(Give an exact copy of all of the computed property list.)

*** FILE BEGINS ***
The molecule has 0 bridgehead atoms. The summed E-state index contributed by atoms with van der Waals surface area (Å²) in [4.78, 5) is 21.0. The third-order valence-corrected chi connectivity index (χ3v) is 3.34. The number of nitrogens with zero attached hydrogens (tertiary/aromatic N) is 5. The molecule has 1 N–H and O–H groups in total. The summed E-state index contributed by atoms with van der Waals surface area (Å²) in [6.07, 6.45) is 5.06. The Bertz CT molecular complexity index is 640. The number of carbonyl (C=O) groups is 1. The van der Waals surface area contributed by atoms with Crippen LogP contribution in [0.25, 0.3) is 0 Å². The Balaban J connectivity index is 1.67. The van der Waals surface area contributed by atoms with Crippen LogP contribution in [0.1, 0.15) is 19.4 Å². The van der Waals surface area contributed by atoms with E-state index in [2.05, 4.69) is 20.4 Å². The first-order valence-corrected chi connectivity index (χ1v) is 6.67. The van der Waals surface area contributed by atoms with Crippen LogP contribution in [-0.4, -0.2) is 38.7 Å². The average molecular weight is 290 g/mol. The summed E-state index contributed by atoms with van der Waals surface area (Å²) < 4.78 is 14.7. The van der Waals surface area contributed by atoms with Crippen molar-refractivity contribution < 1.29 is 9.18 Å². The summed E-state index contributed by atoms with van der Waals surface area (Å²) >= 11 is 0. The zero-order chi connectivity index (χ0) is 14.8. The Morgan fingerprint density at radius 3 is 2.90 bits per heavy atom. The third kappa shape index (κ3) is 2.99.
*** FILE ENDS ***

The molecule has 0 bridgehead atoms. The summed E-state index contributed by atoms with van der Waals surface area (Å²) in [4.78, 5) is 21.0. The third-order valence-corrected chi connectivity index (χ3v) is 3.34. The number of nitrogens with zero attached hydrogens (tertiary/aromatic N) is 5. The molecule has 1 N–H and O–H groups in total. The summed E-state index contributed by atoms with van der Waals surface area (Å²) in [6.07, 6.45) is 5.06. The Bertz CT molecular complexity index is 640. The number of carbonyl (C=O) groups is 1. The van der Waals surface area contributed by atoms with Crippen LogP contribution in [0.25, 0.3) is 0 Å². The Balaban J connectivity index is 1.67. The van der Waals surface area contributed by atoms with Crippen LogP contribution in [0.1, 0.15) is 19.4 Å². The van der Waals surface area contributed by atoms with E-state index in [2.05, 4.69) is 20.4 Å². The first-order valence-corrected chi connectivity index (χ1v) is 6.67. The van der Waals surface area contributed by atoms with Crippen LogP contribution in [-0.4, -0.2) is 38.7 Å². The average molecular weight is 290 g/mol. The summed E-state index contributed by atoms with van der Waals surface area (Å²) < 4.78 is 14.7. The van der Waals surface area contributed by atoms with Crippen molar-refractivity contribution < 1.29 is 9.18 Å². The summed E-state index contributed by atoms with van der Waals surface area (Å²) >= 11 is 0. The zero-order chi connectivity index (χ0) is 14.8. The Morgan fingerprint density at radius 3 is 2.90 bits per heavy atom. The third kappa shape index (κ3) is 2.99.